The evaluation of RPR
The evaluation of regular practice review (Malatest International)
Regular practice review (RPR) is a quality improvement process. Its primary purpose is to help maintain and improve the standards of the medical profession by helping individual doctors identify aspects of their performance that could be improved, benefiting not only their own professional development but also the quality of care their patients receive. RPR has been implemented through the bpacnzInpractice programme from July 2013.
In July 2014, Malatest International commenced its evaluation of RPR as implemented through the recertification programme for general registrants administered by bpacnz. The focus of the evaluation is on what is being achieved by RPR.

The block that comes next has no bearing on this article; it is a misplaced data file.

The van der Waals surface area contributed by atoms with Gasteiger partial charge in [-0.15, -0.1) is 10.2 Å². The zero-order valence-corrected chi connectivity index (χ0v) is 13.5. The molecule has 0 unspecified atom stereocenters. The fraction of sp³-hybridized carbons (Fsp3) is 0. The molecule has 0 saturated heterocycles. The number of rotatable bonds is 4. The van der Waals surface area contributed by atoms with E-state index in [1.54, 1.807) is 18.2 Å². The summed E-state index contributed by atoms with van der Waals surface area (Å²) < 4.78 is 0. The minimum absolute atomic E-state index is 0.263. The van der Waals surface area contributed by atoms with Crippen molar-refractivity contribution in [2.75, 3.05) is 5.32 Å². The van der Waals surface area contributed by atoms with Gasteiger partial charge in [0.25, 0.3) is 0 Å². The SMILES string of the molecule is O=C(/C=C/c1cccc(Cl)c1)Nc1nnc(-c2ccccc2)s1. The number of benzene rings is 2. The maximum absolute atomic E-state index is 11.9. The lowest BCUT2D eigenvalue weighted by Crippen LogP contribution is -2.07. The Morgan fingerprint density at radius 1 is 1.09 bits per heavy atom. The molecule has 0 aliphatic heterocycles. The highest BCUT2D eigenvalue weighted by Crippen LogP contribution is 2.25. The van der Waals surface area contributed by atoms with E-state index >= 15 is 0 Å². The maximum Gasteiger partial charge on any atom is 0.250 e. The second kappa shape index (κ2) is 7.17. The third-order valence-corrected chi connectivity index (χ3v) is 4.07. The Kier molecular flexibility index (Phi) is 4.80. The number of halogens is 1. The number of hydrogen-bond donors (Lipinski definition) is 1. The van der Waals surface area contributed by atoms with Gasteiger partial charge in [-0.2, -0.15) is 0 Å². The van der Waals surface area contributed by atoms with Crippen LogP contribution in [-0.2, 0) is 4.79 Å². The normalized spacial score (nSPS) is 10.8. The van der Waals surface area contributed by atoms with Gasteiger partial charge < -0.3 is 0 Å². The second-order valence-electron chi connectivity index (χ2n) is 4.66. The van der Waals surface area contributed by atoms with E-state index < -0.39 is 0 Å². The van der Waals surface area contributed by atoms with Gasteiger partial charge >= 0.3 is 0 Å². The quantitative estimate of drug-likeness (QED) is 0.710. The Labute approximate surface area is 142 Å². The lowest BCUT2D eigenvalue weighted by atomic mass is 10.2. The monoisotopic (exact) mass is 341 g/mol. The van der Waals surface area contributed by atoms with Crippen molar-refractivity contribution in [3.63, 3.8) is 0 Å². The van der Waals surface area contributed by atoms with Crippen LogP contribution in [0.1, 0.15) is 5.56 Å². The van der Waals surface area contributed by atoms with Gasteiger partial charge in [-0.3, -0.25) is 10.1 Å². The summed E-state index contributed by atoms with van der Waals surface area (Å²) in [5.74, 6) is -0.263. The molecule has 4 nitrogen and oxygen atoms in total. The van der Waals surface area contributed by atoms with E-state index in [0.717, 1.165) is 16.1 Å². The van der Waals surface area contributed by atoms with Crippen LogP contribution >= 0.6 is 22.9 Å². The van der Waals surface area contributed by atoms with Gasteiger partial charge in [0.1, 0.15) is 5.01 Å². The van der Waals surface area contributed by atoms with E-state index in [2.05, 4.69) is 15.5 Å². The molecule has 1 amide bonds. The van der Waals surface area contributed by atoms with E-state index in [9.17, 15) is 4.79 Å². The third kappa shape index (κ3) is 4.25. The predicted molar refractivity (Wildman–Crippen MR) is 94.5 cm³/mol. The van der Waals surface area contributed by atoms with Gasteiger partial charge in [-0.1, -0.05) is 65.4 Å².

As with any programme, it is important to evaluate the RPR programme to ensure it is working as intended, to understand outcomes for participating doctors and to inform ongoing programme development.
Council has commissioned an evaluation of the RPR programme to determine whether:
- RPR helps individual doctors identify areas of strength and areas of their practice that could be improved such as assisting in the planning of professional development
- Doctors act on the RPR report and make changes
- RPR helps assure Council that competence is being maintained
- RPR has any impact on the quality of care being delivered to patients
- RPR has any impact on indicators that suggest improved clinical outcomes
The evaluation findings are based on self-reported changes from the reviewed doctors which are captured through surveys and interviews. Data is being collected at two points in time, 2 weeks after the RPR and 12 months after the RPR.
The Evaluation report – August 2016: Evaluation of the Regular Practice Review Programme incorporates the most recent survey results. The report includes 249 survey responses and 47 interviews from 2 weeks post RPR. It also includes 76 responses from the 12 month survey and 12 interviews conducted one year after RPR.